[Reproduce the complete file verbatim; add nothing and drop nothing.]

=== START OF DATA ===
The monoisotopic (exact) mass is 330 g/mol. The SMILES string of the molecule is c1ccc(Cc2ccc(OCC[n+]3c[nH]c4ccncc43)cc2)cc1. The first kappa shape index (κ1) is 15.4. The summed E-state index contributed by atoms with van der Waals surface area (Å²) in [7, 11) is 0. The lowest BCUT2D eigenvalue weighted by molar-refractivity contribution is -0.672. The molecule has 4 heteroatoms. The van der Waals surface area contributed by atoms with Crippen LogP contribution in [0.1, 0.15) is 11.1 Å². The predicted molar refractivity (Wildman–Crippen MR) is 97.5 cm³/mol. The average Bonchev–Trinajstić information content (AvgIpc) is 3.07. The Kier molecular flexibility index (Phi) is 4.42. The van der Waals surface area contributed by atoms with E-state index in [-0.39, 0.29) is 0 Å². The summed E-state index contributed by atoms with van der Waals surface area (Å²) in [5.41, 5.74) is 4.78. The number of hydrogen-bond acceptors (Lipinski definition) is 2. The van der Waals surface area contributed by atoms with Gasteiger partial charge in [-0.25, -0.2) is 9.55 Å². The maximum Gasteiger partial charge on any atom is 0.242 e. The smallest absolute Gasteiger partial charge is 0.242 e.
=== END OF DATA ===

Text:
The monoisotopic (exact) mass is 330 g/mol. The SMILES string of the molecule is c1ccc(Cc2ccc(OCC[n+]3c[nH]c4ccncc43)cc2)cc1. The first kappa shape index (κ1) is 15.4. The summed E-state index contributed by atoms with van der Waals surface area (Å²) in [7, 11) is 0. The lowest BCUT2D eigenvalue weighted by molar-refractivity contribution is -0.672. The molecule has 4 heteroatoms. The van der Waals surface area contributed by atoms with Crippen LogP contribution in [0.1, 0.15) is 11.1 Å². The predicted molar refractivity (Wildman–Crippen MR) is 97.5 cm³/mol. The average Bonchev–Trinajstić information content (AvgIpc) is 3.07. The Kier molecular flexibility index (Phi) is 4.42. The van der Waals surface area contributed by atoms with E-state index in [-0.39, 0.29) is 0 Å². The summed E-state index contributed by atoms with van der Waals surface area (Å²) in [5.41, 5.74) is 4.78. The number of hydrogen-bond acceptors (Lipinski definition) is 2. The van der Waals surface area contributed by atoms with Gasteiger partial charge in [-0.25, -0.2) is 9.55 Å². The maximum Gasteiger partial charge on any atom is 0.242 e. The smallest absolute Gasteiger partial charge is 0.242 e.